According to Ada Gavrilovska, associate professor at the College of Computing and the Center for Experimental Research in Computer Systems at Georgia Tech, www.gatech.edu, the value of cloud computing is undeniable, and it has had transformative impact on every aspect of our lives, especially in the last decade. In fact, Gartner’s, www.gartner.com, research suggests that across all industries, companies spend an average of 20.4% of their IT budgets on cloud. However, due to physics or economics or both, along with cloud computing comes bottlenecks. For some IoT solutions, bottlenecks and even small amounts of latency are a big deal.And while the cloud will continue to provide the computational resource required for big data frameworks that build sophisticated models and turn data into actionable information, Gavrilovska believes the problems inherent in the cloud architecture can only be solved with adoption of fog computing technologies.
For the sake of this discussion, imagine if all the processing power noted in the cloud was pushed back to a local centralized end device or computer to manage a particular service or event. This allows for each computer to manage its own IoT data processing. When moving the power computing down to ground this is referred to a fog.
Similar to the first part of this definition, the close-to-the-ground part, fog computing refers to embedding computing infrastructure near the end devices, along the edges of a network. The edge is finite in capacity, its reach is localized, and its view into the data is myopic. “If cloud is about aggregation and consolidation, then fog or edge computing is about distribution and dispersal of computing,” Gavrilovska explains.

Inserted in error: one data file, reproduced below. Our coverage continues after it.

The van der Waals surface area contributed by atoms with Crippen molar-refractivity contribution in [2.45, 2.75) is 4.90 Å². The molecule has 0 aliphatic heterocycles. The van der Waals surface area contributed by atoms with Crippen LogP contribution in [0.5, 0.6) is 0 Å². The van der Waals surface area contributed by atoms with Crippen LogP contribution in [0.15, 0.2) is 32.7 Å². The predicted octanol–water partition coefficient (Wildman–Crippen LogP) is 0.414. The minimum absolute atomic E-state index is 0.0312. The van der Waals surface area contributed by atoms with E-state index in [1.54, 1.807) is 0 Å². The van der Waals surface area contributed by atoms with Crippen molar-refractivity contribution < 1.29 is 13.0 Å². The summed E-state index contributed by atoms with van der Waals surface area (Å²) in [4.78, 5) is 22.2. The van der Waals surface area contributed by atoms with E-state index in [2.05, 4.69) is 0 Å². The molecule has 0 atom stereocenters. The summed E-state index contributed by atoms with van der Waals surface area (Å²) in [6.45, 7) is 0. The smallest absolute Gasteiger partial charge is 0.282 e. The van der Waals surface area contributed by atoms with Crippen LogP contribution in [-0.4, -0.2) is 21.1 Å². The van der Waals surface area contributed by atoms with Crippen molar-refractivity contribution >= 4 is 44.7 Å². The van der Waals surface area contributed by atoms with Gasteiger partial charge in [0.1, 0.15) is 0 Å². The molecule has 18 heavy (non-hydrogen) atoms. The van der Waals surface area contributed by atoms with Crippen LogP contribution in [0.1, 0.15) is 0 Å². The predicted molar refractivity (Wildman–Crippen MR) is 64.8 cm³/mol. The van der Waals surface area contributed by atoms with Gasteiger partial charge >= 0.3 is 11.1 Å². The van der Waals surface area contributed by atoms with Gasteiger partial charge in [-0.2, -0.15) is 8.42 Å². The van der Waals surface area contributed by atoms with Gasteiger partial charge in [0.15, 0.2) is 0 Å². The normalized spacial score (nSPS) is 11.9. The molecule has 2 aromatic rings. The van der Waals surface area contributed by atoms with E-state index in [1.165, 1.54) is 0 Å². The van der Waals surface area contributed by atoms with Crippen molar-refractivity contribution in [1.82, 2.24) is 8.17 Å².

Analysts are also predicting significant fog computing growth in the future. For example, Grand View Research, www.grandviewresearch.com, says fog computing will grow 61.3% through 2025. The software segment is expected to see the fastest growth, while the routers and switches segment is expected to account for more than 30% by 2025. A number of industries will benefit from the growth of fog computing including smart manufacturing, smart grids, and healthcare, to name a few, according to the research.
Conversely, is the edge all it’s cracked up to be? Converging trends may have made fog computing more attractive than ever, but there are clear limitations at the edge. When it comes to building solutions, the question of cloud or fog computing may have architects scratching their heads. But is it really a matter of one or the other, or is cloud the yin to edge’s yang? Perhaps the battle of fog and cloud isn’t really a battle after all. “Both (cloud and fog) provide absolutely essential ingredients for realizing connected world solutions,” Gavrilovska says. “Unlike the real fog, fog computing—or I prefer edge computing—doesn’t obstruct our view and our abilities to reach the clouds. It accelerates them.”